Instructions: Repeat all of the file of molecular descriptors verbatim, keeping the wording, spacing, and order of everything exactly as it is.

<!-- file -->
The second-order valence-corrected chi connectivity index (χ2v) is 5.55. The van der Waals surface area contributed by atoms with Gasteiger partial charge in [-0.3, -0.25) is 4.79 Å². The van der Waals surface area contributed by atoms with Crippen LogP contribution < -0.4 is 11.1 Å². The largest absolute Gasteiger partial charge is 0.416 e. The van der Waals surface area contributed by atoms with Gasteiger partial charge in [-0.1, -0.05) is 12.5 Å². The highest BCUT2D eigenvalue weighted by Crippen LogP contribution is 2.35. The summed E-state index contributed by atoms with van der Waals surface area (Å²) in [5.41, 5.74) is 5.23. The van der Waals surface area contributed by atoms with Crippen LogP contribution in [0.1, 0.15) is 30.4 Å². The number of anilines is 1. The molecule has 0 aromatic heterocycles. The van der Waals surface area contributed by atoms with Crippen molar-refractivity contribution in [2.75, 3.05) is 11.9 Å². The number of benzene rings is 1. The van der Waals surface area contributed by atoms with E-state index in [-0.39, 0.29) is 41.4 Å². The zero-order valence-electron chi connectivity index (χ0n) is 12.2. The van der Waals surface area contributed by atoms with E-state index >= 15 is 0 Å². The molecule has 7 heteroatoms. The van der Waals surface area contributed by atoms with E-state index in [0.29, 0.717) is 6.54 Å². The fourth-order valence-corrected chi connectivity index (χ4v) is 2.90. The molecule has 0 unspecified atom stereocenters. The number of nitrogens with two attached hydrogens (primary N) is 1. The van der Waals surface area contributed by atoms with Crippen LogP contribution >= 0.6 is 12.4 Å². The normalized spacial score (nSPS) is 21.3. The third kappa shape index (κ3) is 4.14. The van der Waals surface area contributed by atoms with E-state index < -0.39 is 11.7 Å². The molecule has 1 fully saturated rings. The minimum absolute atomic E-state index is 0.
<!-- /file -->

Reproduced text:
The second-order valence-corrected chi connectivity index (χ2v) is 5.55. The van der Waals surface area contributed by atoms with Gasteiger partial charge in [-0.3, -0.25) is 4.79 Å². The van der Waals surface area contributed by atoms with Crippen LogP contribution < -0.4 is 11.1 Å². The largest absolute Gasteiger partial charge is 0.416 e. The van der Waals surface area contributed by atoms with Gasteiger partial charge in [-0.1, -0.05) is 12.5 Å². The highest BCUT2D eigenvalue weighted by Crippen LogP contribution is 2.35. The summed E-state index contributed by atoms with van der Waals surface area (Å²) in [5.41, 5.74) is 5.23. The van der Waals surface area contributed by atoms with Crippen LogP contribution in [0.1, 0.15) is 30.4 Å². The number of anilines is 1. The molecule has 0 aromatic heterocycles. The van der Waals surface area contributed by atoms with Crippen molar-refractivity contribution in [2.75, 3.05) is 11.9 Å². The number of benzene rings is 1. The van der Waals surface area contributed by atoms with E-state index in [-0.39, 0.29) is 41.4 Å². The zero-order valence-electron chi connectivity index (χ0n) is 12.2. The van der Waals surface area contributed by atoms with E-state index >= 15 is 0 Å². The molecule has 7 heteroatoms. The van der Waals surface area contributed by atoms with E-state index in [0.29, 0.717) is 6.54 Å². The fourth-order valence-corrected chi connectivity index (χ4v) is 2.90. The molecule has 0 unspecified atom stereocenters. The number of nitrogens with two attached hydrogens (primary N) is 1. The van der Waals surface area contributed by atoms with Crippen LogP contribution >= 0.6 is 12.4 Å². The normalized spacial score (nSPS) is 21.3. The third kappa shape index (κ3) is 4.14. The van der Waals surface area contributed by atoms with E-state index < -0.39 is 11.7 Å². The molecule has 1 fully saturated rings. The minimum absolute atomic E-state index is 0.